Desperate Evergrande sells Gulfstream to LA firm for under $40M

Aircraft was one of two offloaded by debt-burdened Chinese developer

Desperate Evergrande sells Gulfstream to LA firm for under $40M
Earth Air founder Andrew Lessman, with a Gulfstream G650ER plane (Gulfstream, EarthAir, iStock)

The Gulfstream G650ER is built to stay in the air a long time, which is something real estate giant Evergrande is struggling to do these days.

In an effort to pay off some of its debt, the Chinese developer parted with two of its private jets, including a G650ER to a Los Angeles–based company.

Earth Air, backed by private aviation investors, purchased the 5-year-old ultralong-range aircraft late last month, according to the Wall Street Journal. The firm paid slightly less than $40 million for the 15-passenger jet, adding it to a portfolio that already included two similar Gulfstream jets.

Earth Air doesn’t plan to hang on to the jet for long. The Journal reports that the aircraft reseller has already listed the private jet for $43.9 million, looking for a quick, profitable flip. The plane reportedly includes a lounge, refrigerator and oven.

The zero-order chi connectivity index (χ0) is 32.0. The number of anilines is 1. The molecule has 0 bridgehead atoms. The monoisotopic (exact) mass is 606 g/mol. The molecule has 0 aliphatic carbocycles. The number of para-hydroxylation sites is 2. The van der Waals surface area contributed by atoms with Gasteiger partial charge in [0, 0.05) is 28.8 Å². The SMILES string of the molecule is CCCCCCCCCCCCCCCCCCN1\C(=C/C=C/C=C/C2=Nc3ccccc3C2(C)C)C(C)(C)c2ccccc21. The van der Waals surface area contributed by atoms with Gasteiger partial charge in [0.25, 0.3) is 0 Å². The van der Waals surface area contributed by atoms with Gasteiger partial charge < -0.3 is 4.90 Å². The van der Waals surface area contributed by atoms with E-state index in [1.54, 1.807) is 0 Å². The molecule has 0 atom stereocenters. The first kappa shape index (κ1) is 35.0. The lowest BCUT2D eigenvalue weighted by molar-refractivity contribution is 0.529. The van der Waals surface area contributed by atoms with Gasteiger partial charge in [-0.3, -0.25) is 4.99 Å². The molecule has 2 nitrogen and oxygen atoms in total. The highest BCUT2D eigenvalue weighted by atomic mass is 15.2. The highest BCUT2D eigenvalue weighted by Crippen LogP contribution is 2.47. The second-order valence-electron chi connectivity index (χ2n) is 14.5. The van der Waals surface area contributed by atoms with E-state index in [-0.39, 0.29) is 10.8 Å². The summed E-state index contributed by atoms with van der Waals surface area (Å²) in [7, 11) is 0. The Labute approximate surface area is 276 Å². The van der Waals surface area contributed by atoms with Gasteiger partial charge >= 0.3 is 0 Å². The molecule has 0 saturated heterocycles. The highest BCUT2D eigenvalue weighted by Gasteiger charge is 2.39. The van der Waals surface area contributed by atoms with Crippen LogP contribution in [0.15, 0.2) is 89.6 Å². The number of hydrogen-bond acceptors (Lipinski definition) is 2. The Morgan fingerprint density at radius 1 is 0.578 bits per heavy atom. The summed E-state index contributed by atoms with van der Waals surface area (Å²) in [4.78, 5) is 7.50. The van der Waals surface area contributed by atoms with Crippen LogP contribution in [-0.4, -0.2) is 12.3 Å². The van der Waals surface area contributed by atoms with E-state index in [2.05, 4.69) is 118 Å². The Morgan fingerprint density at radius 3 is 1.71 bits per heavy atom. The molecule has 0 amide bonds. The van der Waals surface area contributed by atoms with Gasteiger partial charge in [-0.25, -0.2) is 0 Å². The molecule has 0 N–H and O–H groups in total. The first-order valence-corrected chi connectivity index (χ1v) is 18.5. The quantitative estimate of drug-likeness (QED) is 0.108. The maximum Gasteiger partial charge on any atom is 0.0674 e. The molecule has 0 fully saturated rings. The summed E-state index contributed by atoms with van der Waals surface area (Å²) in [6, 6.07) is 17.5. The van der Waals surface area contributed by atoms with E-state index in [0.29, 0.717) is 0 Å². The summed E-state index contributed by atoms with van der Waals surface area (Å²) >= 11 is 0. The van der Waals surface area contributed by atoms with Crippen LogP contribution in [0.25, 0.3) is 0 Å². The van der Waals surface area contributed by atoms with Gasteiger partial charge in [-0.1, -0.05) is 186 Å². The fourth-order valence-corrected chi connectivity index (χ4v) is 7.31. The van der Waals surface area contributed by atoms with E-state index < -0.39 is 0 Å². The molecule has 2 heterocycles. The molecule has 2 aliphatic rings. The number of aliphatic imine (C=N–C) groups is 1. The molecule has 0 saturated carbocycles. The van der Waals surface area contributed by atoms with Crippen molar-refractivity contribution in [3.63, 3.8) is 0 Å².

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A different California-based company, Aviation Sales Associates, snapped up a different former Evergrande jet for about $15 million, according to the Journal.

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The list price for the G650ER is $66.5 million, but used ones are on the market starting at $39 million. 

Meanwhile, Evergrande is looking to convert more of its toys to cash with the sale of an Airbus ACJ330 widebody jet stationed at Hong Kong International Airport. The developer spent more than $220 million on the 40-passenger jet several years ago.

Evergrande made two overdue bond-coupon payments in October around when the sale of both jets closed. The payments helped the company avoid defaulting, though it is nowhere near clear of heavy turbulence.

The Chinese developer, which had almost $300 billion in liabilities at the end of June, has been ordered by the government to de-leverage. The problem grew so unpalatable to Chinese officials that they reportedly pushed founder and chairman Hui Ka Yan to use his personal wealth to pay off some of the debt.

Several key dates loom, according to the Journal. A 30-day grace period for overdue payments affecting $148 million of Evergrande bonds ends Thursday, CreditSights reports.

[WSJ] — Holden Walter-Warner